The coefficient estimate is the mean posterior value from the Markov Chain Monte Carlo simulation and can be interpreted as the marginal effect of each independent variable on the response variable. The P-values are MCMC P-values, but have a similar interpretation as frequentist P-values. Management has two levels (organic and conventional), with species has five levels (Coffea, Musa, Erythrina, CoffeaMusa, CoffeaErythrina), though only four are estimated to avoid multi-collinearity. The coefficient for each can be interpreted as the effect of the given species composition relative to the other four. Values in bold are significant at P < 0.05

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Fig. 5

Soil N and P in top 10 cm in coffee agroforests in Costa Rica. Mean a total N and b Bray-1 P in soils collected from 0 to 10 cm in organic and conventional coffee agroforests (across species) throughout the study period (September 2008–October 2009). Closed circles indicate conventional agroforests (CAF; n = 4), and open circles indicate organic agroforests (OAF; n = 4). Inset of mean soil N and P dynamics across farms are also presented

Nitrate concentrations were significantly higher in leachate collected from the tension compared to gravity lysimeters at 15 cm (P = 0.0001, mean of 22 and 15 mg NO3-N L−1, respectively). There were no other significant differences in nutrient concentrations in leachate collected from tension and gravity lysimeters.

Effects of species on leachate and soil

There was no significant effect of species on nutrient concentrations in leachate at 15 or 100 cm collected from tension lysimeters in the conventional farms. Unlike tension lysimeters, gravity lysimeters were installed at the species-level in both conventional and organic agroforests (at 15 cm; Fig. 2a and b). We observed significantly higher NO3-N concentrations under Erythrina (28 mg NO3-N L−1) than any other species or their combination (mean of 17 mg NO3-N L−1 across other species; P = 0.01; Table 3). Organic P was significantly higher under the CoffeaErythrina combination (0.16 mg organic P L−1) than any other species or their combination (mean of 0.14 mg organic P L−1 across other species; P = 0.05; Table 3).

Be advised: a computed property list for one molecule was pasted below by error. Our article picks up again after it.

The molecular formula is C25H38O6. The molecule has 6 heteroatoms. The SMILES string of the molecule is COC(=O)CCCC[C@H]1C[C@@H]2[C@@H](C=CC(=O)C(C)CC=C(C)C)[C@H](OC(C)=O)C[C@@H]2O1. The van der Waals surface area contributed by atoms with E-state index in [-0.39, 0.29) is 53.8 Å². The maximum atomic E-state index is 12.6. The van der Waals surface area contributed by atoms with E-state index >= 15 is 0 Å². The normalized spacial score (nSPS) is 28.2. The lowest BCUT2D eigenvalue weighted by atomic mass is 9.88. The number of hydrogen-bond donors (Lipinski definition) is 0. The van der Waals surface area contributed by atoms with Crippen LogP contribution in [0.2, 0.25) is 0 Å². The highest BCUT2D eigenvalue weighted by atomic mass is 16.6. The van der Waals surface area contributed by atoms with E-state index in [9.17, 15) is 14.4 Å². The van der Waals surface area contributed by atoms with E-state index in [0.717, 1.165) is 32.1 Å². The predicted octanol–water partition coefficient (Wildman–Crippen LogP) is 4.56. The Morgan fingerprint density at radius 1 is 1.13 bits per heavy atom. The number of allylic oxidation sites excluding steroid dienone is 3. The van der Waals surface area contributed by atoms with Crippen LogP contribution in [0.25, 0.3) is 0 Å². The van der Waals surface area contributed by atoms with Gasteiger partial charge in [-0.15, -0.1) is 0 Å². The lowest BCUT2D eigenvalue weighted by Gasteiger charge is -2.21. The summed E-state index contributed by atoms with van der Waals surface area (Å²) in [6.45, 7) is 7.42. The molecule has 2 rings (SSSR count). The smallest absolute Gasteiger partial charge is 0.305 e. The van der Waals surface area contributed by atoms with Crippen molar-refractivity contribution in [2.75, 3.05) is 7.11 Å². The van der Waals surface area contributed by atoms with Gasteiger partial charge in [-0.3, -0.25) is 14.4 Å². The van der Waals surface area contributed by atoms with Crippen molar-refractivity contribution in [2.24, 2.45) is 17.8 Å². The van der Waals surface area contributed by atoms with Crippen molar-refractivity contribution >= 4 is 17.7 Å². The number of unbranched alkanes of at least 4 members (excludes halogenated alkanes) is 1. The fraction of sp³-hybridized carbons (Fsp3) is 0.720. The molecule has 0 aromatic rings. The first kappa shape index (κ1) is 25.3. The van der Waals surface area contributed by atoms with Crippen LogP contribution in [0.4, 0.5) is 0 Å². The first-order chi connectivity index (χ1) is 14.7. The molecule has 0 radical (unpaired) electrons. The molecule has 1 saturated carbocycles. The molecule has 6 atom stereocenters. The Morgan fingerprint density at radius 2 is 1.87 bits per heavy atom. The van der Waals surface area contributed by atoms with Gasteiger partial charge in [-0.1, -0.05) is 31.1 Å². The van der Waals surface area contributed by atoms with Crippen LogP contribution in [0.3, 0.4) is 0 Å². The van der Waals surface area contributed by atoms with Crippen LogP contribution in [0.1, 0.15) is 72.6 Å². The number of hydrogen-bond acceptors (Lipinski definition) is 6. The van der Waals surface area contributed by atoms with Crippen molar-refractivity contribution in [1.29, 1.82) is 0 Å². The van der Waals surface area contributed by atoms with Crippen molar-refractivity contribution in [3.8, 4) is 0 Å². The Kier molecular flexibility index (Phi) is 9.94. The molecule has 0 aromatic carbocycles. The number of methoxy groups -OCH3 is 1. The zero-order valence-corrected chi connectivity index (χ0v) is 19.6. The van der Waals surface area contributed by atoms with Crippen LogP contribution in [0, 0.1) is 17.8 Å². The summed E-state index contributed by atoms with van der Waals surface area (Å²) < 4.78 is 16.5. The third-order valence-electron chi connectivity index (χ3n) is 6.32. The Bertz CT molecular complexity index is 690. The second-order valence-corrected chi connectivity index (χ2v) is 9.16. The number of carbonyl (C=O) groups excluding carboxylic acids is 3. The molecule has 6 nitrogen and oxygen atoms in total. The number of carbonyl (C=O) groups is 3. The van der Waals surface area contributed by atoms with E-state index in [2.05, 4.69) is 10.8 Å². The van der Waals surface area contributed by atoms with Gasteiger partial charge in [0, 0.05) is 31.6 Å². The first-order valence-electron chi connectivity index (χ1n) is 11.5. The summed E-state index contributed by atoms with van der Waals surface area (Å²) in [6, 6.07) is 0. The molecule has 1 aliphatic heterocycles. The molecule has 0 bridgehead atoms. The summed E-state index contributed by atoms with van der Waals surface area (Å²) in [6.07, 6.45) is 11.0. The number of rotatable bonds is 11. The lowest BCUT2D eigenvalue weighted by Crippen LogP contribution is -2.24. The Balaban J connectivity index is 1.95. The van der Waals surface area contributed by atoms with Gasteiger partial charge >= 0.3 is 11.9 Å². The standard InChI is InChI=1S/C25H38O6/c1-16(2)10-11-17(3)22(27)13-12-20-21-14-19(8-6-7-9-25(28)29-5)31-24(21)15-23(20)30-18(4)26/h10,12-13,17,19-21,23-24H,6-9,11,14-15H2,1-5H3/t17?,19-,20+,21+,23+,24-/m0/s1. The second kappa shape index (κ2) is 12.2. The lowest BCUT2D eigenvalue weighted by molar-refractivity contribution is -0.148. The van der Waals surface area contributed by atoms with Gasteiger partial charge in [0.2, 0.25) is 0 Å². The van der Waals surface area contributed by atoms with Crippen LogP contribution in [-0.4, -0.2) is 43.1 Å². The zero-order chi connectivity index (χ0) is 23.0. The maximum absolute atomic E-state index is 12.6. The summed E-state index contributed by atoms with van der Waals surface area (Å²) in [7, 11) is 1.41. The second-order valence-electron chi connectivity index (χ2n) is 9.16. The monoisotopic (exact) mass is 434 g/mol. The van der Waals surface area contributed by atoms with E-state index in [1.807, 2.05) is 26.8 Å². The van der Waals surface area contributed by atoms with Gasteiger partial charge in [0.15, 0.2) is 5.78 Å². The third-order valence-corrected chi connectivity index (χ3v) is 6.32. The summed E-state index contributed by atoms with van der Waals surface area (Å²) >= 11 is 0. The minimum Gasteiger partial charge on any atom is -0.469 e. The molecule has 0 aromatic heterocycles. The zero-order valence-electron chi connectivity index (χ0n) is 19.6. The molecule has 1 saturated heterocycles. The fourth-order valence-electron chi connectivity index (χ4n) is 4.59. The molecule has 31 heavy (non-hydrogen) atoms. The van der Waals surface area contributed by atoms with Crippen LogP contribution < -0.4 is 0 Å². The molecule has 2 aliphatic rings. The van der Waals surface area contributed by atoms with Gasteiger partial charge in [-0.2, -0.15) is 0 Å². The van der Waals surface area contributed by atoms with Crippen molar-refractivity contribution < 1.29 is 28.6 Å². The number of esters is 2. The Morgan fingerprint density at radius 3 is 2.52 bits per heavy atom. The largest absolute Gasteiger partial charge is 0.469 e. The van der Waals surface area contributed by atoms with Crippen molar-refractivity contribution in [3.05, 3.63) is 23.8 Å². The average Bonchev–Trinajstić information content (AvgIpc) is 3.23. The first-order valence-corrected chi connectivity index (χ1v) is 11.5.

Although there were no significant effects of fertilizer type on surface soils, we observed strong species effects on soil characteristics. Total soil C and N concentrations were significantly higher (by 14 %) in the CoffeaErythrina combination than in CoffeaMusa or in Coffea alone (P < 0.0001 in both cases; Table 4). Bray P concentrations were significantly lower (by 25 %) under Coffea plants alone than in combination with either Erythrina or Musa (P = 0.03 and P = 0.02, respectively; Table 4). Gravimetric soil moisture was significantly lower (by 7 %) under CoffeaErythrina combinations than CoffeaMusa combinations or Coffea alone (P = 0.01 and P < 0.0001, respectively). Finally, soil pH was significantly higher (by 10 %) under the CoffeaMusa combination (P < 0.0001) compared to other species (Table 4).
Table 4

Soil characteristics among species (0–10 cm) averaged across study period

Species

Total C (%)

Total N (%)

C:N

Bray-1 P (μg/g)

Gravimetric soil moisture (%)

pH

Bulk density (g/cm3)

Coffea

4.4 (0.09) a

0.38 (0.005) a

14 (0.15)

8.3 (0.59) a

59.4 (1.0) a

5.1 (0.07) a

0.87 (0.03)

Coffea + Musa

4.8 (0.12) a

0.40 (0.007) a

14 (0.19)

11.1 (0.82) b

61.0 (1.0) a

5.6 (0.08) b

0.88 (0.04)

Coffea + Erythrina

5.2 (0.15) b

0.44 (0.009) b

14 (0.15)

10.9 (0.77) b

66.0 (1.5) b

5.0 (0.06) a

0.86 (0.03)

Differences in nutrient concentrations, soil moisture (masswater/masssoil), and pH among the three species combinations were tested by LMM. Means are reported for each species (±SE), and values that were significantly different at P < 0.05 are indicated by different letters. Bulk density values are provided for scaling purposes

Effects of soil characteristics on nutrient concentrations in leachate